An arresting story about the horrors committed during the “White Terror” in Taiwan, Detention directed by John Hsu, is another example of a film that tells a story with historical truths through the horror genre. The film is gripping, a nightmare to watch—literally almost the entire movie is a nightmare—with moving acting, directing and a powerful story.
Detention is about two students, Fang Ray Shin (Gingle Wang) and Wei Chong-Ting (Jing-Hua Tseng), at school in 1962 Taiwan and they are searching for the classmates and teachers who were part of an illegal book club.
One of The Better Game Adaptations
Learning this film is based on a popular video game is not surprising, as the horror fantasy elements reminded me strongly of not only Guillermo Del Toro’s films, Pan’s Labyrinth particularly, but also an anime called Corpse Party and the film Silent Hill, both of which were also based on a horror video game. The elements of the monstrous nemesis is common in games, and often they represent clues to a history or memory forgotten and how sometimes the worst monsters are a result of our own fears and prejudices. We invite them in.
This film does not solely live in the horror genre as it has romantic elements, and mystery as we try to piece together who was the “whistleblower”. The way it sets up that what we are seeing is a nightmare and, even knowing that, they are able to build the terror regardless is masterful. While our lead character, Wei Chong-Ting, is the one having the nightmare, it doesn’t appear the nightmare is solely for his benefit
Effects Are Not Great, But The Atmosphere Is Eerie
The special effects were not the best; however, combined with the fact that the nightmare is in the school at night, they were still effective in amplifying the fear. The appearance of the school, with its dilapidated look, peeling walls and all those stickers with writing splayed everywhere, just made an already dreadful feeling worse. I and friends have roamed empty halls in a regular school and, if you’ve ever attempted it, it is freakish. The echo as you talk and move around, the silence is thick and it feels like any moment could catapult you into horror.
Another film it reminded me of was La Llorona that adeptly crafted a story about a horrific history via the horror genre. This film is just as painful and by the end you hurt because this has a basis in history. Under martial law, reading books containing any material considered communist, left-wing or against the government—even the appearance of it—resulted in hundreds of thousands of Taiwanese people locked up and thousands executed. Knowing this raises the emotional stakes on viewing. I’m extremely interested in playing the video game, especially after seeing how well it scored on Steam.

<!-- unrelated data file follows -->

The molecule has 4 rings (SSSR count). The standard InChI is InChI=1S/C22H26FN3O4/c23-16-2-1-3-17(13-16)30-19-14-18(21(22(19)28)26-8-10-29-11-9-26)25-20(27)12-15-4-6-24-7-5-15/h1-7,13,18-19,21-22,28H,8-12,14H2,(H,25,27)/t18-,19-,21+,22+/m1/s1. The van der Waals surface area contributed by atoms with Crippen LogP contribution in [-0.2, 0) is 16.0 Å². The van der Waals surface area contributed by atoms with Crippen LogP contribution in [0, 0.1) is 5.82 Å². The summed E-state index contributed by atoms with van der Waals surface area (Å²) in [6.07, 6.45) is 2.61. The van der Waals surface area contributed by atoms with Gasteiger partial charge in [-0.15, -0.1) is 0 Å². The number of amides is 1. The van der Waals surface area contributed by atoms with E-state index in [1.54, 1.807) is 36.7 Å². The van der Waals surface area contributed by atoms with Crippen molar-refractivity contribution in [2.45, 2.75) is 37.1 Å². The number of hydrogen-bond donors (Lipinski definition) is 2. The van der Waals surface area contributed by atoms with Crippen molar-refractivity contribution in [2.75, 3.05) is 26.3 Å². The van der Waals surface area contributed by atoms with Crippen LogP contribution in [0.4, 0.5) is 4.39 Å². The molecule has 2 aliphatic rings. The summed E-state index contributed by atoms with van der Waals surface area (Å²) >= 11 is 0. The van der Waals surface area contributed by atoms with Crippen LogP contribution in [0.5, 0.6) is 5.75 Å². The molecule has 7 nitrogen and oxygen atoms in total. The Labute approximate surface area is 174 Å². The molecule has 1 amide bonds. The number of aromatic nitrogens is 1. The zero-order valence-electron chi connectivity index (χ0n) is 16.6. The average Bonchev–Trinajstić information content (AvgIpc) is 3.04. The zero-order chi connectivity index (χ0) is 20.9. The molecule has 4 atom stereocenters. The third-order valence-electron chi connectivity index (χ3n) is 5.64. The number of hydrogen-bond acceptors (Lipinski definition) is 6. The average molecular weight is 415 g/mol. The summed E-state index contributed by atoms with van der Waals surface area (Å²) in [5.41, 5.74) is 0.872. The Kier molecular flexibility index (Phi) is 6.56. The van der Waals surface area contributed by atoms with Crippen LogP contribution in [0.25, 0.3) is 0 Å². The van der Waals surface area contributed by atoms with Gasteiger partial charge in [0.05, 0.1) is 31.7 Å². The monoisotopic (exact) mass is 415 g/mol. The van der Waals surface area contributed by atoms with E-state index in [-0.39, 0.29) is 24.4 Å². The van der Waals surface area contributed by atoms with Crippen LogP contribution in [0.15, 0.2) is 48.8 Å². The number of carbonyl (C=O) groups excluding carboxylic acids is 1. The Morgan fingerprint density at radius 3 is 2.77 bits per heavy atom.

Great Use Of Darkness and Actors Shine
The shots, shadows, angles and closeups are done with a purpose. The same for the music that plays softly, building suspense in the background. The editing effectively enhances the nightmare, particularly those creepy scenes of people sitting in an auditorium with burlap sacks on their heads. The use of color, particularly red in the nightmare makes everything else feel more terrifying and dead. Especially the school doesn’t look colorless, but like color—life—had been drained from it because of what happened.
The acting is wonderful, as the two lead characters carry the majority of the film. We feel their fear, we hurt and want to comfort them as they piece together their shared story and what it resulted in. Fortunately, the teenage girl crushing on her teacher didn’t go beyond drawing together and talking or that would’ve detracted from my enjoyment of the film and it would be best if this was retired entirely in film.
It’s not only a story that highlights a tragic, terrible history, it underlies the importance of living and remembering what happened in the past. It also tragically emphasizes how some kids, because of circumstances surrounding their upbringing or society, are forced to face situations and decisions no child should have to endure. It’s heart-wrenching to know this still happens in the world and isn’t confined to the couple of hours we watch a film or play a game. That’s why it’s so powerful, not only could it happen, it has; again and again as though we never learn.
This film is highly recommended but you may need a box of tissues by the end of the film. It’s heartbreaking.
*Top photo courtesy of NIGHTSTREAM